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Ammo Supply Remains Tight

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Comments made during the Vista Outdoor June 6 quarterly investor conference call indicate the shortage on certain cartridges and loads may continue to be significant for some time. Chris Metz, CEO of Vista Outdoor—the company that owns Federal, CCI and Remington Ammunition, among others—told those on the line that, “We’ve seen continued and steady demand for ammunition, even as firearm indicators have slowed.”

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That fiscal year ended on March 31 and the next public update from the company will come later this month, although enthusiasts should expect only modest improvement. “As we said before, traditional firearms-related indicators are not necessarily correlated with ammo, which is a consumable,” Metz continued. “For example, we are seeing more sustained participation from legacy users as well as the 14 million new first-time firearms owners in the current surge in ammo demand.”

When asked about cartridges highest in demand, Jason Vanderbrink—president of Federal, CCI, Speer and Remington ammo—said, “As far as calibers, it hasn’t changed over the last two quarters. The calibers are still… small rifle, as Chris has mentioned in his opening remarks, and 9 mm.”

Vanderbrink added the company has noted a change in purchasing habits that may help supply, in the long run. “We do a lot of research to understand the new users, and we have marketing campaigns in place just to focus on those new users,” he added, “because they’re such a more diverse user than we had seen historically. So, consumption, they use ammo, they don’t hoard ammo, so we love the new demographic, the purchasing that they do.”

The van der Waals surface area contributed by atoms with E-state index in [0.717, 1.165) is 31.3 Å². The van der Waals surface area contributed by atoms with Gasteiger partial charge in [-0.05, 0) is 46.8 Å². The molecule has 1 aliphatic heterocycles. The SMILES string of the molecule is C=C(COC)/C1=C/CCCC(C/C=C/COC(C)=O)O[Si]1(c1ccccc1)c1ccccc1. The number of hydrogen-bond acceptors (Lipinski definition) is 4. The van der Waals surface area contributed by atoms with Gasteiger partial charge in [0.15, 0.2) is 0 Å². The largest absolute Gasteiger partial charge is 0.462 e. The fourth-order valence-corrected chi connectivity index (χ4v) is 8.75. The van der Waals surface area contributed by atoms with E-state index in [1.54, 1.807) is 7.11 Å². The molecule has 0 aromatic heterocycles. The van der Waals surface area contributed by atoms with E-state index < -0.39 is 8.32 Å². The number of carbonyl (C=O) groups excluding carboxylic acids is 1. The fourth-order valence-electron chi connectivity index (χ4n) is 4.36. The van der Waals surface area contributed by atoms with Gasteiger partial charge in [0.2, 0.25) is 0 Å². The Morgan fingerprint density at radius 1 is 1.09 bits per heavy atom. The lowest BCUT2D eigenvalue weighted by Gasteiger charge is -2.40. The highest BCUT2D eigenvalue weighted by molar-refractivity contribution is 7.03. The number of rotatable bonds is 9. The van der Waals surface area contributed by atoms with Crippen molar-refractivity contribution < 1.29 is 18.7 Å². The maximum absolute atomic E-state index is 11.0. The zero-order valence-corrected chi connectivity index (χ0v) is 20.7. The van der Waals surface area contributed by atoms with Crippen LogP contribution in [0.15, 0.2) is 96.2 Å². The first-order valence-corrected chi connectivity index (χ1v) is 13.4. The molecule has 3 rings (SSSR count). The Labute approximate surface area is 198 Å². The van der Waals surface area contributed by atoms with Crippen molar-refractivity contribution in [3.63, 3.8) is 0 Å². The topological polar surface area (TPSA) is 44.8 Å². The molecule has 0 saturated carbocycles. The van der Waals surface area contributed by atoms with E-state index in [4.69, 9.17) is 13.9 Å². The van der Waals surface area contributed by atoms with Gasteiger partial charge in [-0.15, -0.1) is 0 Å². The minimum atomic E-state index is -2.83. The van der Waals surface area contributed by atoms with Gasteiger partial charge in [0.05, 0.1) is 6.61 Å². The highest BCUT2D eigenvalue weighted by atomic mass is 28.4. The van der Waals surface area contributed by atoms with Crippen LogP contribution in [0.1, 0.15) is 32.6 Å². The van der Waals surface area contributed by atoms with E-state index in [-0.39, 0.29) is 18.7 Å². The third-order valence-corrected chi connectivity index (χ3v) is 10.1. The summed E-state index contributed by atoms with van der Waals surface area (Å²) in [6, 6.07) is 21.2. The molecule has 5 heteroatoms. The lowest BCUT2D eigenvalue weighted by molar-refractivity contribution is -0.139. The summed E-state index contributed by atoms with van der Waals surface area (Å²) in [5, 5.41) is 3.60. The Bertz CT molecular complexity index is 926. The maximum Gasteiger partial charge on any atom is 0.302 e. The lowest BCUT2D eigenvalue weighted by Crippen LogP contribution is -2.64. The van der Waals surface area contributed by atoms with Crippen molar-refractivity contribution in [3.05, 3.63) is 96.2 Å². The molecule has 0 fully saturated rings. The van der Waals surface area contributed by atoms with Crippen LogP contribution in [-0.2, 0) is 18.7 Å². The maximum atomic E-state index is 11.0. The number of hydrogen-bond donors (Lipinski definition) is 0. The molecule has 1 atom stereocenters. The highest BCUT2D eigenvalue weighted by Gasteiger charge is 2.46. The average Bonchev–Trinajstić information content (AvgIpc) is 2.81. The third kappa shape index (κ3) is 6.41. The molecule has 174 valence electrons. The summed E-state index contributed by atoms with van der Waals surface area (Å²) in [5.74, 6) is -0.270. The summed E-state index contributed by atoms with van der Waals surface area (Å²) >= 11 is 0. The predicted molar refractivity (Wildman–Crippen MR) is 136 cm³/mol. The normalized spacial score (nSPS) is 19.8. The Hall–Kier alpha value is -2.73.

Another contributor to the shortage is the ongoing war in the Ukraine, which has placed even more strain on the global demand for ammunition. For years, Russia was the largest exporter of ammunition to the consumer market. With the sanctions against that have been put in-place due to that conflict, significant amounts of ammunition from Russia are unlikely to reappear on our shores anytime soon.

The chronic ammunition supply began in 2020 and manufacturers quickly ramped up the meet demand. By 2021 most were optimistic that shelves would refill, although that goal has proven to be a challenging one with the number of new enthusiasts and political climate.

Article by GUY J. SAGI

 

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